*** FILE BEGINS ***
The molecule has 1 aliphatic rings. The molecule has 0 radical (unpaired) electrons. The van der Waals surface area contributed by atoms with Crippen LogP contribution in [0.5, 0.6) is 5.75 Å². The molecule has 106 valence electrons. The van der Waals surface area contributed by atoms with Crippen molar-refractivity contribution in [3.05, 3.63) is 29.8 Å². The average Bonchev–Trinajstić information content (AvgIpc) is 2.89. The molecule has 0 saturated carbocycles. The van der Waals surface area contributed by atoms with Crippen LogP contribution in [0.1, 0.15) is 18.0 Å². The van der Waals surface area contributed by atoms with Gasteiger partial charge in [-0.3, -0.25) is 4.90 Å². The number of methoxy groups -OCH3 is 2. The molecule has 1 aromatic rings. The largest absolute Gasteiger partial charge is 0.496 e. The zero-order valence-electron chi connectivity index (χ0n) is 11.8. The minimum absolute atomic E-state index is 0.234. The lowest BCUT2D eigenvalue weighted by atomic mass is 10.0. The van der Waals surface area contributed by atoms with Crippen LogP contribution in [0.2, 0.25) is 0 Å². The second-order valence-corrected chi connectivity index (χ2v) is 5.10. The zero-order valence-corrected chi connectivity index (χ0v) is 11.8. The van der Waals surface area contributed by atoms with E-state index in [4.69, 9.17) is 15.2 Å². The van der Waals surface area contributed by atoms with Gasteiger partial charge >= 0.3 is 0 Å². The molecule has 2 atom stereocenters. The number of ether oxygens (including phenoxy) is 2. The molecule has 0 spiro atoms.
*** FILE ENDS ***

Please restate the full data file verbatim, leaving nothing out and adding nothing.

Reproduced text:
The molecule has 1 aliphatic rings. The molecule has 0 radical (unpaired) electrons. The van der Waals surface area contributed by atoms with Crippen LogP contribution in [0.5, 0.6) is 5.75 Å². The molecule has 106 valence electrons. The van der Waals surface area contributed by atoms with Crippen molar-refractivity contribution in [3.05, 3.63) is 29.8 Å². The average Bonchev–Trinajstić information content (AvgIpc) is 2.89. The molecule has 0 saturated carbocycles. The van der Waals surface area contributed by atoms with Crippen LogP contribution in [0.1, 0.15) is 18.0 Å². The van der Waals surface area contributed by atoms with Gasteiger partial charge in [-0.3, -0.25) is 4.90 Å². The number of methoxy groups -OCH3 is 2. The molecule has 1 aromatic rings. The largest absolute Gasteiger partial charge is 0.496 e. The zero-order valence-electron chi connectivity index (χ0n) is 11.8. The minimum absolute atomic E-state index is 0.234. The lowest BCUT2D eigenvalue weighted by atomic mass is 10.0. The van der Waals surface area contributed by atoms with Crippen LogP contribution in [0.2, 0.25) is 0 Å². The second-order valence-corrected chi connectivity index (χ2v) is 5.10. The zero-order valence-corrected chi connectivity index (χ0v) is 11.8. The van der Waals surface area contributed by atoms with E-state index in [4.69, 9.17) is 15.2 Å². The van der Waals surface area contributed by atoms with Gasteiger partial charge >= 0.3 is 0 Å². The molecule has 2 atom stereocenters. The number of ether oxygens (including phenoxy) is 2. The molecule has 0 spiro atoms.